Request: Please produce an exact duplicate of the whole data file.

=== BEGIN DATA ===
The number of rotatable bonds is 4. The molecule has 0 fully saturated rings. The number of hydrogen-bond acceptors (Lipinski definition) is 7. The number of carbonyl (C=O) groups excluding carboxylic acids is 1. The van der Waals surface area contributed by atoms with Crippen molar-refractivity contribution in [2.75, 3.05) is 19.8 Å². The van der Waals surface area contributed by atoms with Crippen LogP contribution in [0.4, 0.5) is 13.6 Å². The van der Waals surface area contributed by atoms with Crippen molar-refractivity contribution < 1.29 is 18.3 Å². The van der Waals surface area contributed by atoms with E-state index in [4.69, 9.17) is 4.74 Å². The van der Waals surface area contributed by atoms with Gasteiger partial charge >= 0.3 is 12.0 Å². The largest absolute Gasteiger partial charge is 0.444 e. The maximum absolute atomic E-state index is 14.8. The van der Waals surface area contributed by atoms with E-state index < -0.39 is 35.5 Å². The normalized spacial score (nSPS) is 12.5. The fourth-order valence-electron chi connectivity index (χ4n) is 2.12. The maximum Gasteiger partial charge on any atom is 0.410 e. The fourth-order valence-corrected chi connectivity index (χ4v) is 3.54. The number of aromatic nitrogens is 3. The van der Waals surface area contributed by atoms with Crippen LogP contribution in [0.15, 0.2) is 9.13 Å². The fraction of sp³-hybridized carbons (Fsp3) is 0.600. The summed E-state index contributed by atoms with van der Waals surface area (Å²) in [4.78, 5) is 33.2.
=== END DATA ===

The number of rotatable bonds is 4. The molecule has 0 fully saturated rings. The number of hydrogen-bond acceptors (Lipinski definition) is 7. The number of carbonyl (C=O) groups excluding carboxylic acids is 1. The van der Waals surface area contributed by atoms with Crippen molar-refractivity contribution in [2.75, 3.05) is 19.8 Å². The van der Waals surface area contributed by atoms with Crippen LogP contribution in [0.4, 0.5) is 13.6 Å². The van der Waals surface area contributed by atoms with Crippen molar-refractivity contribution < 1.29 is 18.3 Å². The van der Waals surface area contributed by atoms with E-state index in [4.69, 9.17) is 4.74 Å². The van der Waals surface area contributed by atoms with Gasteiger partial charge >= 0.3 is 12.0 Å². The largest absolute Gasteiger partial charge is 0.444 e. The maximum absolute atomic E-state index is 14.8. The van der Waals surface area contributed by atoms with E-state index < -0.39 is 35.5 Å². The normalized spacial score (nSPS) is 12.5. The fourth-order valence-electron chi connectivity index (χ4n) is 2.12. The maximum Gasteiger partial charge on any atom is 0.410 e. The fourth-order valence-corrected chi connectivity index (χ4v) is 3.54. The number of aromatic nitrogens is 3. The van der Waals surface area contributed by atoms with Crippen LogP contribution in [0.15, 0.2) is 9.13 Å². The fraction of sp³-hybridized carbons (Fsp3) is 0.600. The summed E-state index contributed by atoms with van der Waals surface area (Å²) in [4.78, 5) is 33.2.